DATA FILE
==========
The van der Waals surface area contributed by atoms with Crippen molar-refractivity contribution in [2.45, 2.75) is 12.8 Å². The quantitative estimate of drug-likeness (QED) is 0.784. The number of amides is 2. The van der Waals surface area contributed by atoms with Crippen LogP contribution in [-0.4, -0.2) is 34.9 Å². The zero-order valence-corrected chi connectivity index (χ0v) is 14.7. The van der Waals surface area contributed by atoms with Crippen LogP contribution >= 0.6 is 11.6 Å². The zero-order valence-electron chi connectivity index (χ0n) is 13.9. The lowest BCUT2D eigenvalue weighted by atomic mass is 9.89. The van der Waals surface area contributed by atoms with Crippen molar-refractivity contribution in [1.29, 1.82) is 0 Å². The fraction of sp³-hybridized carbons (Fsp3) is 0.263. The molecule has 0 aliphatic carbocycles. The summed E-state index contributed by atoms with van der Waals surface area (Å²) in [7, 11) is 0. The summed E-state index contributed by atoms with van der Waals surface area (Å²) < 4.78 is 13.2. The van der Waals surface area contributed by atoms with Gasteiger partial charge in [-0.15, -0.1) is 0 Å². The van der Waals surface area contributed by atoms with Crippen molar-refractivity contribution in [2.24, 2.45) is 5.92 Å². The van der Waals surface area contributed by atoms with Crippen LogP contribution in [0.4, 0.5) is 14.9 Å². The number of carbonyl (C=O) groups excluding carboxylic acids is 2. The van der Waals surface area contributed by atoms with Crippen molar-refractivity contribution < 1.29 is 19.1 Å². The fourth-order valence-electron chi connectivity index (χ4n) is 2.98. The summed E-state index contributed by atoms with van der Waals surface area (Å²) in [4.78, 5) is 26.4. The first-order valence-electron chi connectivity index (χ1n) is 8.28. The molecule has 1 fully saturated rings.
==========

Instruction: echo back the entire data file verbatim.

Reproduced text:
The van der Waals surface area contributed by atoms with Crippen molar-refractivity contribution in [2.45, 2.75) is 12.8 Å². The quantitative estimate of drug-likeness (QED) is 0.784. The number of amides is 2. The van der Waals surface area contributed by atoms with Crippen LogP contribution in [-0.4, -0.2) is 34.9 Å². The zero-order valence-corrected chi connectivity index (χ0v) is 14.7. The van der Waals surface area contributed by atoms with Crippen LogP contribution >= 0.6 is 11.6 Å². The zero-order valence-electron chi connectivity index (χ0n) is 13.9. The lowest BCUT2D eigenvalue weighted by atomic mass is 9.89. The van der Waals surface area contributed by atoms with Crippen molar-refractivity contribution in [1.29, 1.82) is 0 Å². The fraction of sp³-hybridized carbons (Fsp3) is 0.263. The molecule has 0 aliphatic carbocycles. The summed E-state index contributed by atoms with van der Waals surface area (Å²) in [7, 11) is 0. The summed E-state index contributed by atoms with van der Waals surface area (Å²) < 4.78 is 13.2. The van der Waals surface area contributed by atoms with Gasteiger partial charge in [-0.15, -0.1) is 0 Å². The van der Waals surface area contributed by atoms with Crippen molar-refractivity contribution in [2.24, 2.45) is 5.92 Å². The van der Waals surface area contributed by atoms with Crippen LogP contribution in [0.4, 0.5) is 14.9 Å². The number of carbonyl (C=O) groups excluding carboxylic acids is 2. The van der Waals surface area contributed by atoms with Crippen molar-refractivity contribution < 1.29 is 19.1 Å². The fourth-order valence-electron chi connectivity index (χ4n) is 2.98. The summed E-state index contributed by atoms with van der Waals surface area (Å²) in [4.78, 5) is 26.4. The first-order valence-electron chi connectivity index (χ1n) is 8.28. The molecule has 1 fully saturated rings.